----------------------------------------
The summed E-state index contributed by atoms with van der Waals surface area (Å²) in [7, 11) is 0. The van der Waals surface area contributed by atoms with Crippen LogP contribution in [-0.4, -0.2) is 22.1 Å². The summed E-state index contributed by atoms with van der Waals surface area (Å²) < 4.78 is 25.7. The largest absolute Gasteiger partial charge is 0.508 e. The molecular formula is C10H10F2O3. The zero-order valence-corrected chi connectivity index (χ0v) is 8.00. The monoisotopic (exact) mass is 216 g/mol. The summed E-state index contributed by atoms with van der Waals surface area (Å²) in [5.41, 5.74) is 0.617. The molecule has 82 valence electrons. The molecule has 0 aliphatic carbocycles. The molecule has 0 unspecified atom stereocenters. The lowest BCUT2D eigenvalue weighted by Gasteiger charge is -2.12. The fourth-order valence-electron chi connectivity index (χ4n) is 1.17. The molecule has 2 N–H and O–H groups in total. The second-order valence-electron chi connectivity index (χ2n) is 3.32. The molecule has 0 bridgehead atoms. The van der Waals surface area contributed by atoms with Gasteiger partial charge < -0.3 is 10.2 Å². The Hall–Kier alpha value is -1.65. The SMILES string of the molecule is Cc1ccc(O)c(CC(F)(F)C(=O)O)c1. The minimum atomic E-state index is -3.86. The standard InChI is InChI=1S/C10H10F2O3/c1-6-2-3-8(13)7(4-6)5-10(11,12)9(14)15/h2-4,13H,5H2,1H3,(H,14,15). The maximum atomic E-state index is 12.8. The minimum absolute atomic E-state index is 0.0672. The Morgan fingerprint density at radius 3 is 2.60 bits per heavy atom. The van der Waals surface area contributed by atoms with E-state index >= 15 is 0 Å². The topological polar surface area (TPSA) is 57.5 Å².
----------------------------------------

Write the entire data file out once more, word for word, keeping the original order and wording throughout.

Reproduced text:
The summed E-state index contributed by atoms with van der Waals surface area (Å²) in [7, 11) is 0. The van der Waals surface area contributed by atoms with Crippen LogP contribution in [-0.4, -0.2) is 22.1 Å². The summed E-state index contributed by atoms with van der Waals surface area (Å²) < 4.78 is 25.7. The largest absolute Gasteiger partial charge is 0.508 e. The molecular formula is C10H10F2O3. The zero-order valence-corrected chi connectivity index (χ0v) is 8.00. The monoisotopic (exact) mass is 216 g/mol. The summed E-state index contributed by atoms with van der Waals surface area (Å²) in [5.41, 5.74) is 0.617. The molecule has 82 valence electrons. The molecule has 0 aliphatic carbocycles. The molecule has 0 unspecified atom stereocenters. The lowest BCUT2D eigenvalue weighted by Gasteiger charge is -2.12. The fourth-order valence-electron chi connectivity index (χ4n) is 1.17. The molecule has 2 N–H and O–H groups in total. The second-order valence-electron chi connectivity index (χ2n) is 3.32. The molecule has 0 bridgehead atoms. The van der Waals surface area contributed by atoms with Gasteiger partial charge < -0.3 is 10.2 Å². The Hall–Kier alpha value is -1.65. The SMILES string of the molecule is Cc1ccc(O)c(CC(F)(F)C(=O)O)c1. The minimum atomic E-state index is -3.86. The standard InChI is InChI=1S/C10H10F2O3/c1-6-2-3-8(13)7(4-6)5-10(11,12)9(14)15/h2-4,13H,5H2,1H3,(H,14,15). The maximum atomic E-state index is 12.8. The minimum absolute atomic E-state index is 0.0672. The Morgan fingerprint density at radius 3 is 2.60 bits per heavy atom. The van der Waals surface area contributed by atoms with E-state index >= 15 is 0 Å². The topological polar surface area (TPSA) is 57.5 Å².